Annual survey conducted by Greenback Expat Tax Services highlights impact US expats could have on 2016 Presidential Election results as their dissatisfaction with US government grows
HONG KONG – (June 6, 2016) – With an estimated 8.7 million Americans living and working abroad, the US expat population continues to grow. Yet this group, who remain US citizens with Federal tax obligations, feels the US government commonly ignores their interests. Greenback Expat Tax Services sought to uncover the sentiments of this large group of US citizens living abroad through its annual US Expat Opinion Survey, held from March to May 2016.
Greenback, along with its survey advisory board – made up of Expat Network, Where Americans Are Welcome, Expat Everyday Support Center, FAWCO and World of Expats – surveyed close to 1,800 US expats living and working abroad with various incomes and professions. The intent of the survey was to gather insights and opinions representative of US expats in an effort to advocate for the interests of all Americans living abroad.
Of the US expats who shared their thoughts, over 73% said they intend to vote in the 2016 Presidential Election. That is a total of nearly 6.4 million voters – yet they’ve gone unnoticed by most US politicians. In fact, only 7% of expats feel their interests are fairly represented by the US government. This isn’t new news – the opinions of US expats represented in this survey have been mirrored two years in a row. Additionally, 26% of those who said they don’t intend to vote this year cited the reason being their interests are not well represented. This number increased dramatically from last year, when only 8% of non-voters felt this way.
“US expats represent a significant number of the US population whose needs are widely ignored by our government,” said David McKeegan, Co-founder of Greenback Expat Tax Services. “While the focus of the upcoming election has been more about drama between Presidential candidates, this highly opinionated and underrepresented group of Americans living abroad has been continually disappointed with US politics and could heavily impact the outcome of the 2016 election.”
Additionally, the number of US expats who have chosen to renounce their citizenship increased 20% year-over-year in 2015. In fact, 64% of surveyed expats said they may choose to renounce their citizenship, and over one-third of those cite the burden of Federal tax obligations as the reason. Many of these expats say underrepresentation by the US government, along with tax filing costs and restrictions on investments are also large factors in their decision to renounce US citizenship.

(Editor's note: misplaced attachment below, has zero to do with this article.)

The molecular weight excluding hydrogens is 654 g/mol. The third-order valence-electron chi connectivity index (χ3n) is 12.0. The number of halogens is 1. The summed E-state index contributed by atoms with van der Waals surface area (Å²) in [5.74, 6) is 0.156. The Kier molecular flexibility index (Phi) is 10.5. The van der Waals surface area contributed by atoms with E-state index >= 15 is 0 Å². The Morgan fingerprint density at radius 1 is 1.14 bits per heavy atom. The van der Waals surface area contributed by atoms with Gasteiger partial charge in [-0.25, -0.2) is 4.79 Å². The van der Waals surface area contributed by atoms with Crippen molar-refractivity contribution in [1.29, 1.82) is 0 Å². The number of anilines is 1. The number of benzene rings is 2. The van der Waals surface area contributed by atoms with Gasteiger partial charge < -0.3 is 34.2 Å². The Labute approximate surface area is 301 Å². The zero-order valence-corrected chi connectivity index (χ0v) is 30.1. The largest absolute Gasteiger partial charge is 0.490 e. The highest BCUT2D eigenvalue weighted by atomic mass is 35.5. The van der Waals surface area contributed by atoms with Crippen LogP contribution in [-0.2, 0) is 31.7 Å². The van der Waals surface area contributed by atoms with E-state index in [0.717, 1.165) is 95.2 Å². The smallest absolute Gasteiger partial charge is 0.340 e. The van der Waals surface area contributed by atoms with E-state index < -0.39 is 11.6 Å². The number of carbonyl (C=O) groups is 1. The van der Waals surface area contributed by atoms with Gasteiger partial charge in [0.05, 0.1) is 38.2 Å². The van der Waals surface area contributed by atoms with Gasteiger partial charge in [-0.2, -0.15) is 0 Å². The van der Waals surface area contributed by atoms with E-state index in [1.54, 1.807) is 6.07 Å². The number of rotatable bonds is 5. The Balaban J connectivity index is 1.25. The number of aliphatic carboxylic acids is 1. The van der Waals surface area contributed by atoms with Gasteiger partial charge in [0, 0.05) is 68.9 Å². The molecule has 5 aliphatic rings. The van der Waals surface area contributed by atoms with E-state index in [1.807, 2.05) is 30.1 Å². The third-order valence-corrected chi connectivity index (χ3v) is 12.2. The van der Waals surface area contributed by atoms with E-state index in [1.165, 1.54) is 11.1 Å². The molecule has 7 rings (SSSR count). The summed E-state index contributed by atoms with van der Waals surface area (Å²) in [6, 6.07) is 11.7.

“The results of Greenback’s annual survey indicate an overall trend of US expats being unhappy with how their interests are being represented within the US government, yet they are still required to pay taxes as though their needs are being taken care of,” stated Cora Lee Findley, Parliamentarian and Assistant Treasurer of FAWCO and 2016 US Expat Opinion Survey board member. “If a politician took the interests of all Americans, including US expats, into consideration, those living abroad may have more amicable feelings toward the US government and IRS and be less likely to view citizenship renunciation as the only option – and may swing the vote in the upcoming election.”
As more and more tax regulations seem to affect US expats, surprisingly, the number of US expats surveyed who are affected by the Foreign Account Tax Compliance Act (FATCA) decreased slightly from 2015, from 36% to 32%. The number of respondents who have had issues with their foreign bank since FATCA implementation decreased 1% from last year, to 12% - though FATCA still hasn’t been fully implemented worldwide.
“With the rise of the number of foreign bank accounts being closed for Americans living abroad, it was time to take action to help US expats,” said Anne Liebgott, founder of Where Americans Are Welcome and 2016 US Expat Opinion Survey board member. “Since expats face so many hurdles and have so little representation while living abroad, it was my goal to create a place where Americans abroad could find information on financial institutions who welcome them with open arms.”
“This year’s survey yet again reinforces the fact that renouncing citizenship is considered a very desirable option for many expats when faced with burdensome tax obligations, and only a small percentage of Americans abroad feel their interests are fairly represented by the US government,” said McKeegan. “This is a strong, opinionated group whose voice has a significant opportunity to be heard in the upcoming Presidential election – so government leaders should be taking the time to acknowledge and advocate for their needs and interests.”
To receive a copy of the 2016 US Executive Summary and other survey assets, or to schedule an interview with David McKeegan, please contact email@example.com.
More About Greenback Expat Tax Services
Greenback Expat Tax Services makes life better for Americans living abroad by aiming to take away the anxiety and hassle surrounding US expat taxes. Greenback understands that filing US taxes while overseas can be daunting, but Greenback was founded on the belief that it doesn't have to be that way. Greenback's expat-expert CPAs and IRS Enrolled Agents help expats navigate a complex system in a way that makes sense for their individual situation. Contact us at info(at)greenbacktaxservices(dot)com. You can also visit us at www.greenbacktaxservices.com.